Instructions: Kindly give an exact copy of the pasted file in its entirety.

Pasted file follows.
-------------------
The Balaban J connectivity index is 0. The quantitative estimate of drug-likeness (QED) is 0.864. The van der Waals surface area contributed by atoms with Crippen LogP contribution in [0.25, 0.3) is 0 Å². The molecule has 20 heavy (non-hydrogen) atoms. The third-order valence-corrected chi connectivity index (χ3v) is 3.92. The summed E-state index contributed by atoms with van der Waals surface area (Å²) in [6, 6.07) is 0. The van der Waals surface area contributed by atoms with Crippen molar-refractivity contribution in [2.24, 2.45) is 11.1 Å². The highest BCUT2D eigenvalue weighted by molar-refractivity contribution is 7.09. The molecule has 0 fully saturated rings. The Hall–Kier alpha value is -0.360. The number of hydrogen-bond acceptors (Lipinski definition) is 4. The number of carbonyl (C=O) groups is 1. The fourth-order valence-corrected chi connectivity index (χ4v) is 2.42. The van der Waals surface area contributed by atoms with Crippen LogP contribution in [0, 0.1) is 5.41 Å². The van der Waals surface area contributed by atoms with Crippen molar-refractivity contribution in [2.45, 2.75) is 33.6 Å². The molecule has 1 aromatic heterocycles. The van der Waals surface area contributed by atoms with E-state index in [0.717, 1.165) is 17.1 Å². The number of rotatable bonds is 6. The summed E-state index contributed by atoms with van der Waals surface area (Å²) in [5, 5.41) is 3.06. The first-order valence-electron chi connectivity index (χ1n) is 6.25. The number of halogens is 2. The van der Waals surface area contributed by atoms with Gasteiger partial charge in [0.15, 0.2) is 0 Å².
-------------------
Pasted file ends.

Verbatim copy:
The Balaban J connectivity index is 0. The quantitative estimate of drug-likeness (QED) is 0.864. The van der Waals surface area contributed by atoms with Crippen LogP contribution in [0.25, 0.3) is 0 Å². The molecule has 20 heavy (non-hydrogen) atoms. The third-order valence-corrected chi connectivity index (χ3v) is 3.92. The summed E-state index contributed by atoms with van der Waals surface area (Å²) in [6, 6.07) is 0. The van der Waals surface area contributed by atoms with Crippen molar-refractivity contribution in [2.24, 2.45) is 11.1 Å². The highest BCUT2D eigenvalue weighted by molar-refractivity contribution is 7.09. The molecule has 0 fully saturated rings. The Hall–Kier alpha value is -0.360. The number of hydrogen-bond acceptors (Lipinski definition) is 4. The number of carbonyl (C=O) groups is 1. The fourth-order valence-corrected chi connectivity index (χ4v) is 2.42. The van der Waals surface area contributed by atoms with Crippen LogP contribution in [0, 0.1) is 5.41 Å². The van der Waals surface area contributed by atoms with Crippen molar-refractivity contribution in [2.45, 2.75) is 33.6 Å². The molecule has 1 aromatic heterocycles. The van der Waals surface area contributed by atoms with E-state index in [0.717, 1.165) is 17.1 Å². The number of rotatable bonds is 6. The summed E-state index contributed by atoms with van der Waals surface area (Å²) in [5, 5.41) is 3.06. The first-order valence-electron chi connectivity index (χ1n) is 6.25. The number of halogens is 2. The van der Waals surface area contributed by atoms with Gasteiger partial charge in [0.15, 0.2) is 0 Å².